April 23, 2009

Collateral Damage and Force Protection

Tom Engelhardt writes thoroughly in TomDispatch.com about the deaths of civilians in US operations in Afghanistan and the various approaches for handling the cases by the military brass.
Admittedly, there's been a change in the assertion/repeated denial/investigation pattern instituted by American forces. Now, assertion and denial are sometimes followed relatively quickly by acknowledgement, apology, and payment. Now, when the irrefutable meets the unchallengeable, American spokespeople tend to own up to it. Yep, we killed them. Yep, they were women and kids. Nope, they had, as far as we know, nothing to do with terrorism. Yep, it was our fault and we'll pony up for our mistake.

This new tactic is a response to rising Afghan outrage over the repeated killing of civilians in U.S. raids and air strikes. But like the denials and the investigations, this, too, is intended to make everything go away, while our war itself -- those missiles loosed, those doors kicked down in the middle of the night -- just goes on.


But let's consider here just one recent incident that went almost uncovered in the U.S. media. According to an Agence France Presse account, in a raid in the eastern Afghan province of Khost, the U.S. military first reported a small success: four "armed militants" killed.

It took next to no time, however, for those four militants to morph into the family of an Afghan National Army artillery commander named Awal Khan. As it happened, Khan himself was on duty in another province at the time. According to the report, the tally of the slain, some of whom may have gone to the roof of their house to defend themselves against armed men they evidently believed to be robbers or bandits, included: Awal Khan's "schoolteacher wife, a 17-year-old daughter named Nadia, a 15-year-old son, Aimal, and his brother, who worked for a government department. Another daughter was wounded. After the shooting, the pregnant wife of Khan's cousin, who lived next door, went outside her home and was shot five times in the abdomen..."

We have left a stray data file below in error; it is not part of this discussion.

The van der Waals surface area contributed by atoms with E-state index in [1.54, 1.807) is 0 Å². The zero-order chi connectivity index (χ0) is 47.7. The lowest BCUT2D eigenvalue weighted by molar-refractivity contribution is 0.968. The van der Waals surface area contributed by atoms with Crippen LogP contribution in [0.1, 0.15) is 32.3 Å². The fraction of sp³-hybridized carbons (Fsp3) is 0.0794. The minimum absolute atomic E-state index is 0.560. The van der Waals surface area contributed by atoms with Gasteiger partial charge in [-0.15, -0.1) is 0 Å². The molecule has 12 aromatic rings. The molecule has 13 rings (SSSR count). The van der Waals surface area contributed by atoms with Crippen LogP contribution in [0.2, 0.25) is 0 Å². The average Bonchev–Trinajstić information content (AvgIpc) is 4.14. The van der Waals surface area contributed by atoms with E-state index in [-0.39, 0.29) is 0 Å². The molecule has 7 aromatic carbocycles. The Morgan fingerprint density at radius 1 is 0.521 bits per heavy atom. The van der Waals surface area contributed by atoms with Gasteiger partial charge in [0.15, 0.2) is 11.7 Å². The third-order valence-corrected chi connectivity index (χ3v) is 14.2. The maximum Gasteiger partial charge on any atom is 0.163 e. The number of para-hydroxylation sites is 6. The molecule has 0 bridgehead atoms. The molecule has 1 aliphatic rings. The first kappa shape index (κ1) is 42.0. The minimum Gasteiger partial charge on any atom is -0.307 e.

All of this was little more than a shadow play against which the ongoing war continues to be relentlessly prosecuted. In Afghanistan (and increasingly in Pakistan), civilian deaths are inseparable from this war. Though they may be referred to as "collateral damage," increasingly in all wars, and certainly in counterinsurgency campaigns involving air power, the killing of civilians lies at the heart of the matter, while the killing of soldiers might be thought of as the collateral activity.

Pretending that these "mistakes" will cease or be ameliorated as long as the war is being prosecuted is little short of folly. After all, "mistake" after "mistake" continues to be made. That first Afghan wedding party was obliterated in late December 2001 when an American air strike killed up to 110 Afghan revelers with only two survivors. The fifth one on record was blown away last year. And count on it, there will be a sixth.


Let's for a moment assume, however, that our safety really was, and remains, at stake in a war halfway across the planet. If so, let me ask you a question: What's your "safety" really worth? Are you truly willing to trade the lives of Awal Khan's family for a blanket guarantee of your safety -- and not just his family, but all those Afghan one-year olds, all those wedding parties that are -- yes, they really are -- going to be blown away in the years to come for you?

Tom correctly identifies the huge costs of trying to obtain maximum safety. Unfortunately he misses one important aspect of safety in war that plays a very important role in actually promoting the deaths of innocent civilians: force protection.

Force protection has been put into a prime position in the list of priorities for the US military, ever since the mistaken perception that the Vietnam War was lost for the loss of morale at home. Troops are trained to shoot first and ask questions later to avoid potentially hazardous situations that could be triggered by the extra few seconds or minutes that would be needed to adequately asses the threat. This is well highlighted by the case of the cousin of Awal Khan mentioned in the quote above. She most probably received five bullets in the abdomen “just in case”, simply to protect the US troops involved from even theoretical risks.

Overreliance on air power is the most awful measure of force protection. Air raids are safe for the military, but disastrous for the civilian population in anti-insurgency warfare.

This is simply wrong. Soldiers should be bearing the risks to protect the civilian population, not engaging in reckless endangerment and voluntary manslaughter on a massive scale. In this case, it is not even a case of enemy civilians, but the very civilians that the soldiers are supposed to be protecting.

Giving the safety of soldiers priority above that of the civilian population is not only wrong, but stupid as well. It unnecessarily enrages the population and enhances the popularity of the insurgency. If US soldiers are not ready to risk their lives in protecting foreign nationals, they should not engage in wars of “liberation” in the first place.

See also my post from October 2007: “Human Terrain Teams and Dehumanization of Civilians”.

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